Human Capital & Careers

American Airlines Flight Attendants Get Pay Hike

The 6% American Airlines raise comes on the heels of a profit-sharing plan.
Matthew HellerMarch 24, 2016

A day after announcing it will offer profit-sharing to its more than 100,000 employees, American Airlines said Thursday it would increase pay for its 25,000 flight attendants by about 6%.

Under its contract with flight attendants signed in December 2014, American was required to adjust pay scales once United Airlines reached a new joint contract with its flight attendants. Rather than wait any longer for United to reach a deal, American is going ahead with a pay hike, effective April 1.

“We are making this adjustment now because none of us expected our flight attendants to have to wait this long to receive that increase, and it remains unclear when United will reach a joint agreement with its flight attendants,” American CEO Doug Parker said in a letter sent to flight attendants.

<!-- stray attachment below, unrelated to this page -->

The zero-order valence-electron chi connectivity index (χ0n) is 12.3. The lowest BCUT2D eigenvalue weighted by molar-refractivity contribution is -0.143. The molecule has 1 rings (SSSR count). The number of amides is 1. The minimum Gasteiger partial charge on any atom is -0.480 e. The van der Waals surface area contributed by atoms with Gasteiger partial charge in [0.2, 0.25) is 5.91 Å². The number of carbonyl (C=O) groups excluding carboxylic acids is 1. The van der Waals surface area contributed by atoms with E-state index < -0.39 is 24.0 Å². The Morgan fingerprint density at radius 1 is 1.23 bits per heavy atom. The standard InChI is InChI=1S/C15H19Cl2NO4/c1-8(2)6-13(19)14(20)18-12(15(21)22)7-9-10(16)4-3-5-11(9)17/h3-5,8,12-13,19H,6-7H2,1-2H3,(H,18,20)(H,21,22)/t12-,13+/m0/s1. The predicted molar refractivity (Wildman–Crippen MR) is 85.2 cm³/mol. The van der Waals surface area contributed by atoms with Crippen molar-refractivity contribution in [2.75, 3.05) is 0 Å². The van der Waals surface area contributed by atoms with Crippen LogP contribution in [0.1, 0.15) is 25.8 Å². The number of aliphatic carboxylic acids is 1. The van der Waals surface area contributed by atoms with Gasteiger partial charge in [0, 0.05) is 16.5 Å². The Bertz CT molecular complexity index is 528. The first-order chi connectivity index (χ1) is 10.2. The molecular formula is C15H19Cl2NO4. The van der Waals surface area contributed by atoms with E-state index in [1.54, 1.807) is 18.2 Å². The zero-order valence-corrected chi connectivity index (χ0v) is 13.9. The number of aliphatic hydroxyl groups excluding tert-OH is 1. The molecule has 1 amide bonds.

With the increase, flight attendants with more than 16 years with American will earn $60.13 per hour, up from $56.69 per hour. A newly hired flight attendant will make $26.16 per hour, up from $24.67.

“I’m happy to see that management is finally recognizing everything flight attendants do to make American Airlines successful,” Marcus Gluth, president of the Association of Professional Flight Attendants, told the Fort Worth Star-Telegram.

On Wednesday, American announced it would begin paying 5% of its pre-tax income into a profit-sharing fund, with employees receiving their first cash payout in early 2017 if the company is profitable as expected.

The move was “a major shift in strategy for the airline after several years of forgoing the benefit in favor of higher base pay for its workers,” the Dallas Morning News said, noting that American acted outside the traditional bargaining process with its unions and is not seeking any concessions in return for the new benefit.

The 5% profit-share payout is lower than at other major carriers. But Parker told employees that “we plan to offer hourly pay rates higher than those same peers in the contracts we’re negotiating now and in those to be negotiated in the future.”